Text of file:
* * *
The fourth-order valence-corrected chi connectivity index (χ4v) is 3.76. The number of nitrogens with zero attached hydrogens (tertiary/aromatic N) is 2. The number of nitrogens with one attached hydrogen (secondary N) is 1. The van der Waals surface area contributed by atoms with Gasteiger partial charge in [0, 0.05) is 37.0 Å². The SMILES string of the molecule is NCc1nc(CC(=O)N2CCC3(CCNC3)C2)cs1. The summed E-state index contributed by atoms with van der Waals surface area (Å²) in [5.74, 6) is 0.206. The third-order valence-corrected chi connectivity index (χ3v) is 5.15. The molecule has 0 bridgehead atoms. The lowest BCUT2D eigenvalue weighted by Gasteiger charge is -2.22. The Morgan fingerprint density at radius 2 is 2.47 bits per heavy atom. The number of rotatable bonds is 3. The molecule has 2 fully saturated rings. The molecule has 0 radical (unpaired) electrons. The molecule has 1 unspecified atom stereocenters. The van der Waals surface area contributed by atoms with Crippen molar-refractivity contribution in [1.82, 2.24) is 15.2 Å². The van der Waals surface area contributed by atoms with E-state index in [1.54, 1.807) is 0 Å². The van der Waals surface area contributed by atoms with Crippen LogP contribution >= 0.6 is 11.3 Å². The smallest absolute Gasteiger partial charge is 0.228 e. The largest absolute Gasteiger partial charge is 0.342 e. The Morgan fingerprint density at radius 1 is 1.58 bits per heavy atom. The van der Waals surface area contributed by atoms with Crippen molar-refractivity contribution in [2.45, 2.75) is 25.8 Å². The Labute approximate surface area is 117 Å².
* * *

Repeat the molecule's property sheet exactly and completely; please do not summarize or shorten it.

The fourth-order valence-corrected chi connectivity index (χ4v) is 3.76. The number of nitrogens with zero attached hydrogens (tertiary/aromatic N) is 2. The number of nitrogens with one attached hydrogen (secondary N) is 1. The van der Waals surface area contributed by atoms with Gasteiger partial charge in [0, 0.05) is 37.0 Å². The SMILES string of the molecule is NCc1nc(CC(=O)N2CCC3(CCNC3)C2)cs1. The summed E-state index contributed by atoms with van der Waals surface area (Å²) in [5.74, 6) is 0.206. The third-order valence-corrected chi connectivity index (χ3v) is 5.15. The molecule has 0 bridgehead atoms. The lowest BCUT2D eigenvalue weighted by Gasteiger charge is -2.22. The Morgan fingerprint density at radius 2 is 2.47 bits per heavy atom. The number of rotatable bonds is 3. The molecule has 2 fully saturated rings. The molecule has 0 radical (unpaired) electrons. The molecule has 1 unspecified atom stereocenters. The van der Waals surface area contributed by atoms with Crippen molar-refractivity contribution in [1.82, 2.24) is 15.2 Å². The van der Waals surface area contributed by atoms with E-state index in [1.54, 1.807) is 0 Å². The van der Waals surface area contributed by atoms with Crippen LogP contribution >= 0.6 is 11.3 Å². The smallest absolute Gasteiger partial charge is 0.228 e. The largest absolute Gasteiger partial charge is 0.342 e. The Morgan fingerprint density at radius 1 is 1.58 bits per heavy atom. The van der Waals surface area contributed by atoms with Crippen molar-refractivity contribution in [2.45, 2.75) is 25.8 Å². The Labute approximate surface area is 117 Å².